Strike 3 Holdings,LLC v. Doe, No. 1:2024cv02329 - Document 9 (S.D.N.Y. 2024)

Court Description: ORDER granting 7 Letter Motion for Discovery. As each of these factors weighs in favor of Plaintiff, Plaintiff's motion for leave to serve a third-party subpoena on Defendant's ISP in order to obtain Defendant's name and address is GRANTED. Plaintiff must include a copy of this Order with the subpoena and a copy of the "Notice to Defendant" attached hereto. Plaintiff is not permitted to subpoena the ISP for John Doe's phone number or email address. The Court further finds that there is good cause to issue a protective order in connection with this discovery. A court may "for good cause, issue an order to protect a party or person from annoyance, embarrassment, oppression, or undue burden or expen se." Fed. R. Civ. P. 26(c). Accordingly, it is ORDERED that Defendant may proceed anonymously as John Doe unless and until the Court orders otherwise. It is therefore further ORDERED that Plaintiff shall not initiate settlement discussions pri or to service of the Complaint without leave of Court. Nevertheless, if Defendant initiates such discussions, Plaintiff is permitted to participate therein and to settle the case. It is further ORDERED that the ISP shall have 60 days from the date of service of the Rule 45 subpoena upon it to serve upon Defendant a copy of the subpoena, a copy of this Order and a copy of the "Notice to Defendant." The Order should be attached to the "Noticeto Defendant" such that the &quo t;Notice to Defendant" is the first page of the materials enclosed with the subpoena. The ISP may serve Defendant using any reasonable means, including written notice sent to their last known address, transmitted either by first class mail or via overnight service. As further set forth by this Order. Finally, it is hereby ORDERED that Plaintiff shall submit to the Court, every 60 days from the date of this Order until Defendant files an answer or otherwise responds to the Complaint, a status update in the form of a letter of not more than two pages. The Clerk of Court is respectfully directed to terminate ECF No. 7. SO ORDERED. (Signed by Judge Jessica G. L. Clarke on 6/3/2024) (tg)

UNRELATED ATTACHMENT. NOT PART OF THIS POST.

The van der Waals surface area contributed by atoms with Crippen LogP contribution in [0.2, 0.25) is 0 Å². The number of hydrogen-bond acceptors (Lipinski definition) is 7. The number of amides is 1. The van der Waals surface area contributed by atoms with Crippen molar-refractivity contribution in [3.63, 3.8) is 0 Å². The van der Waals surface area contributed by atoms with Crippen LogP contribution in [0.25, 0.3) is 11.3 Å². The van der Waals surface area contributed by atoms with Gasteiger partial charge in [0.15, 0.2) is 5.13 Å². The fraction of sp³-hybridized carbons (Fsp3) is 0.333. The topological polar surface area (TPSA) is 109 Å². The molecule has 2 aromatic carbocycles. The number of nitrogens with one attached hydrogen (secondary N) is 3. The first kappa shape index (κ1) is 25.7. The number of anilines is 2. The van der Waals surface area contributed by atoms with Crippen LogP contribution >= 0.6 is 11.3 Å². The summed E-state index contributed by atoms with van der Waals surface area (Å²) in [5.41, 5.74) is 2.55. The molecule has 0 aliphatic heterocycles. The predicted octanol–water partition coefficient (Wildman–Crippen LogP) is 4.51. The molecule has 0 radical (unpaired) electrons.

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Strike 3 Holdings,LLC v. Doe Doc. 9 UNITED STATES DISTRICT COURT SOUTHERN DISTRICT OF NEW YORK STRIKE 3 HOLDINGS, LLC, Plaintiff, -againstJOHN DOE subscriber assigned IP address 70.19.55.149, 24-CV-2329 (JGLC) ORDER Defendant. JESSICA G. L. CLARKE, United States District Judge: Plaintiff Strike 3 Holdings, LLC alleges that Defendant “John Doe,” identified only by the Internet Protocol (“IP”) address 70.19.55.149, downloaded, copied, and distributed Plaintiff’s copyright movies in violation of the Copyright Act, 17 U.S.C. § 101 et seq. ECF No. 1 (“Compl.”). Plaintiff seeks to serve a third-party subpoena on Verizon Online LLC, Defendant’s internet service provider (“ISP”), so that Plaintiff can learn Defendant’s identity, investigate Defendant’s role in the infringement and effectuate service. ECF No. 8 (“Mem.”). Although parties are normally required to meet and confer prior to beginning any discovery, a court may waive this requirement by order. Fed. R. Civ. P. 26(d). Courts in this district apply a “flexible standard of reasonableness and good cause” in determining whether to permit a party to seek expedited discovery. Ayyash v. Bank Al-Madina, 233 F.R.D. 325, 327 (S.D.N.Y. 2005). The principal factors courts consider when determining whether expedited discovery is appropriate include: (1) the plaintiff’s showing of a prima facie claim of actionable harm, (2) the specificity of the discovery request, (3) the absence of alternative means to obtaining the subpoenaed information, (4) the need for the subpoenaed information to advance the claim and (5) the defendant’s expectation of privacy. Arista Records, LLC v. Doe 3, 604 F.3d 110, 119 (2d Cir. 2010). Dockets.Justia.com Applying that standard here, the Court concludes that Plaintiff has established the need for expedited discovery. First, Plaintiff has made a prima facie showing of infringement. “To prove a claim of copyright infringement, a plaintiff must show (1) ownership of a valid copyright and (2) copying of constituent elements of the work that are original.” Urbont v. Sony Music Ent., 831 F.3d 80, 88 (2d Cir. 2016). In its Complaint, Plaintiff adequately describes its original, copyrighted works and provides a detailed analysis of how Defendant copied those works along with the date and time of the alleged infringements. Compl. ¶¶ 46– 48; Compl. Ex. A; see also Mem. Ex. A. Second, the discovery request is limited to the name and address of the subscriber associated with the target IP address, which courts in similar cases involving the same Plaintiff have found is a limited and highly specific set of facts. Strike 3 Holdings, LLC v. Doe, 329 F.R.D. 518, 521 (S.D.N.Y. 2019). Plaintiff is not seeking more information than is necessary to identify and serve Defendant. Third, Strike 3 is only able to obtain Defendant’s information through the requested subpoena. See Digital Sin, Inc. v. Does 1-176, 279 F.R.D. 239, 241–42 (S.D.N.Y. 2012) (“Indeed, in all of the opinions and rulings in similar cases around the country, the Court has found no indication that the plaintiffs have any reasonable alternative to these subpoenas to obtain the identities of the alleged infringers.”). Fourth, Strike 3 has adequately asserted that without the requested subpoena, it will be unable to serve Defendant and unable to pursue further litigation. Mem. at 8. “Ascertaining the identities and residences of the Doe defendants is critical to plaintiffs’ ability to pursue litigation, for without this information, plaintiffs will be unable to serve process.” Sony Music Ent. Inc. v. Does 1-40, 326 F. Supp. 2d 556, 566 (S.D.N.Y. 2004). Strike 3 also maintains that 2 expedited discovery is necessary as ISPs maintain internal records for only a brief period of time. Mem. at 1. Finally, although being identified as a defendant in a case such as this one, which involves the viewing and dissemination of adult movies, may cause embarrassment, “ISP subscribers have a minimal expectation of privacy in the transmission or distribution of copyrighted material.” John Wiley & Sons, Inc. v. Doe Nos. 1-30, 284 F.R.D. 185, 191 (S.D.N.Y. 2012) (citing Arista, 604 F.3d at 118). Furthermore, some of Defendant’s potential privacy concerns will be alleviated by the protective order discussed below. As each of these factors weighs in favor of Plaintiff, Plaintiff’s motion for leave to serve a third-party subpoena on Defendant’s ISP in order to obtain Defendant’s name and address is GRANTED. Plaintiff must include a copy of this Order with the subpoena and a copy of the “Notice to Defendant” attached hereto. Plaintiff is not permitted to subpoena the ISP for John Doe’s phone number or email address. The Court further finds that there is good cause to issue a protective order in connection with this discovery. A court may “for good cause, issue an order to protect a party or person from annoyance, embarrassment, oppression, or undue burden or expense.” Fed. R. Civ. P. 26(c). Accordingly, it is ORDERED that Defendant may proceed anonymously as John Doe unless and until the Court orders otherwise. It is therefore further ORDERED that Plaintiff shall not initiate settlement discussions prior to service of the Complaint without leave of Court. Nevertheless, if Defendant initiates such discussions, Plaintiff is permitted to participate therein and to settle the case. It is further ORDERED that the ISP shall have 60 days from the date of service of the Rule 45 subpoena upon it to serve upon Defendant a copy of the subpoena, a copy of this Order and a copy of the “Notice to Defendant.” The Order should be attached to the “Notice 3 to Defendant” such that the “Notice to Defendant” is the first page of the materials enclosed with the subpoena. The ISP may serve Defendant using any reasonable means, including written notice sent to their last known address, transmitted either by first class mail or via overnight service. It is further ORDERED that Defendant shall have 60 days from the date of service of the Rule 45 subpoena and this Order upon them to file any motions with this Court contesting the subpoena (including a motion to quash or modify the subpoena). The ISP may not turn over Defendant’s identifying information to Plaintiff before the expiration of this 60-day period. Additionally, if Defendant or their ISP files a motion to quash or modify the subpoena, the ISP may not turn over any information to Plaintiff until the issues have been addressed and the Court issues an order instructing the ISP to resume in turning over the requested discovery. It is further ORDERED that if that 60-day period lapses without John Doe or the ISP contesting the subpoena, the ISP shall have 10 days to produce the information responsive to the subpoena to Strike 3. Should John Doe move to quash the subpoena or to proceed anonymously, John Doe shall notify the ISP so that it is on notice not to release any of John Doe’s contact information to Plaintiff until the Court rules on any such motions. It is further ORDERED that the ISP receiving a subpoena pursuant to this Order shall preserve any subpoenaed information pending the resolution of any timely filed motion to quash. It is further ORDERED that the ISP receiving a subpoena pursuant to this Order shall confer with Plaintiff and shall not assess any charge in advance of providing the information requested in the subpoena. An ISP that receives a subpoena and elects to charge for the costs of production shall provide Plaintiff with a billing summary and cost report. 4 It is further ORDERED that any information ultimately disclosed to Plaintiff in response to a Rule 45 subpoena may be used solely for the purpose of protecting Plaintiff’s rights as set forth in the Complaint. It is further ORDERED that Plaintiff’s time to serve the summons and Complaint on Defendant is extended to 45 days after Plaintiff receives the information from the ISP pursuant to subpoena. Finally, it is hereby ORDERED that Plaintiff shall submit to the Court, every 60 days from the date of this Order until Defendant files an answer or otherwise responds to the Complaint, a status update in the form of a letter of not more than two pages. The status letter must describe Plaintiff’s effort to obtain the necessary information from the ISP and to serve Defendant. Failure to submit such letters in a timely manner may result in dismissal of this action for failure to prosecute. The Clerk of Court is respectfully directed to terminate ECF No. 7. Dated: June 3, 2024 New York, New York SO ORDERED. JESSICA G. L. CLARKE United States District Judge 5 Notice to Defendant 1. You are a defendant in Strike 3 Holdings, LLC v. John Doe, subscriber assigned IP address 70.19.55.149, No. 24-CV-2329 (JGLC), a case now pending before the Honorable Jessica G. L. Clarke, United States District Judge for the Southern District of New York. 2. Attached is Judge Clarke’s Order, dated June 3, 2024, setting forth certain deadlines and procedures related to this case. 3. You may hire a lawyer to represent you in this case or you may proceed pro se (that is, you may represent yourself without the assistance of a lawyer). If you choose to proceed pro se, all communications with the Court should be through the Pro Se Office of the United States District Court for the Southern District of New York. The Pro Se Office is located in Room 105 of the United States Courthouse, 40 Foley Square, New York, New York 10007, and may be reached at (212) 805-0175. 4. The plaintiff in this case has filed a lawsuit claiming that you have illegally downloaded and/or distributed copyrighted material on your computer. 5. The plaintiff may not know your actual name or address, but it does know the Internet Protocol address (“IP address”) of the computer associated with the alleged downloading and/or distributing. 6. The plaintiff has served a subpoena requesting your identity and contact information from your Internet Service Provider (“ISP”). 7. If you do not want your ISP to provide this information to the plaintiff and you believe there is a legal basis for the ISP to withhold the information, you may file a motion to “quash” or “modify” the subpoena. This must be done within 60 days of the date that you receive notice from your ISP that you are a defendant in this case. 8. If you move to quash the subpoena or otherwise move to prevent your name from being turned over to the plaintiff, you may proceed anonymously at this time. Nevertheless, if you are representing yourself, you will have to complete an information card that you can obtain from the Pro Se Office of the Court. This information is solely for use by the Court and the Court will not provide this information to lawyers for the plaintiff unless and until it determines there is no basis to withhold it. The Court requires this information so that it may communicate with you regarding the case. 9. Even if you do not file a motion to quash or modify the subpoena, you may still proceed in this case anonymously at this time. This means that the Court and the plaintiff will know your identity and contact information, but your identity will not be made public unless and until the Court determines there is no basis to withhold it. 10. If you want to proceed anonymously without filing a motion to quash or modify the subpoena, you (or, if represented, your lawyer) should provide a letter stating that you 6 would like to proceed anonymously in your case. This must be done within 60 days of the date that you receive notice from your ISP that you are a defendant in this case. You should identify yourself in your letter by the case in which you are a defendant and your IP address. If you submit this letter, then your identity and contact information will not be revealed to the public unless and until the Court says otherwise. 7